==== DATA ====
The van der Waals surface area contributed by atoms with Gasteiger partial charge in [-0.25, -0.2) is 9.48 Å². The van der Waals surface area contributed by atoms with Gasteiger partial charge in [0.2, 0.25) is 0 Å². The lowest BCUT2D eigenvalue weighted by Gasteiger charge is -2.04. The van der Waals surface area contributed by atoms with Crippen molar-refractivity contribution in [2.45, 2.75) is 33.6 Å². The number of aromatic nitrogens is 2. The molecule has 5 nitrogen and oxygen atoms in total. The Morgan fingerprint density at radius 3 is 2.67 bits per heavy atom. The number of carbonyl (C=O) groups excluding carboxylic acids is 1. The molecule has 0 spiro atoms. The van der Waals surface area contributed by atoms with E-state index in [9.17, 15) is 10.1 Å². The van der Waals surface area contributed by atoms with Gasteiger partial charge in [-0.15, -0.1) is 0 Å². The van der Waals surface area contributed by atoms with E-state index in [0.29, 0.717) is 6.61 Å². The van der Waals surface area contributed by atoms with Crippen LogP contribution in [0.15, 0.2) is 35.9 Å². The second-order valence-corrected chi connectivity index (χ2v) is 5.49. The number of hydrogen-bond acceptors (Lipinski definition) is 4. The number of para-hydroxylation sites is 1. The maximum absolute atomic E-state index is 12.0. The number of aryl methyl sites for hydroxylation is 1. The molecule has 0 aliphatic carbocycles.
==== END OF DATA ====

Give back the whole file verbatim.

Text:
The van der Waals surface area contributed by atoms with Gasteiger partial charge in [-0.25, -0.2) is 9.48 Å². The van der Waals surface area contributed by atoms with Gasteiger partial charge in [0.2, 0.25) is 0 Å². The lowest BCUT2D eigenvalue weighted by Gasteiger charge is -2.04. The van der Waals surface area contributed by atoms with Crippen molar-refractivity contribution in [2.45, 2.75) is 33.6 Å². The number of aromatic nitrogens is 2. The molecule has 5 nitrogen and oxygen atoms in total. The Morgan fingerprint density at radius 3 is 2.67 bits per heavy atom. The number of carbonyl (C=O) groups excluding carboxylic acids is 1. The molecule has 0 spiro atoms. The van der Waals surface area contributed by atoms with E-state index in [9.17, 15) is 10.1 Å². The van der Waals surface area contributed by atoms with Gasteiger partial charge in [-0.15, -0.1) is 0 Å². The van der Waals surface area contributed by atoms with E-state index in [0.29, 0.717) is 6.61 Å². The van der Waals surface area contributed by atoms with Crippen LogP contribution in [0.15, 0.2) is 35.9 Å². The second-order valence-corrected chi connectivity index (χ2v) is 5.49. The number of hydrogen-bond acceptors (Lipinski definition) is 4. The number of para-hydroxylation sites is 1. The maximum absolute atomic E-state index is 12.0. The number of aryl methyl sites for hydroxylation is 1. The molecule has 0 aliphatic carbocycles.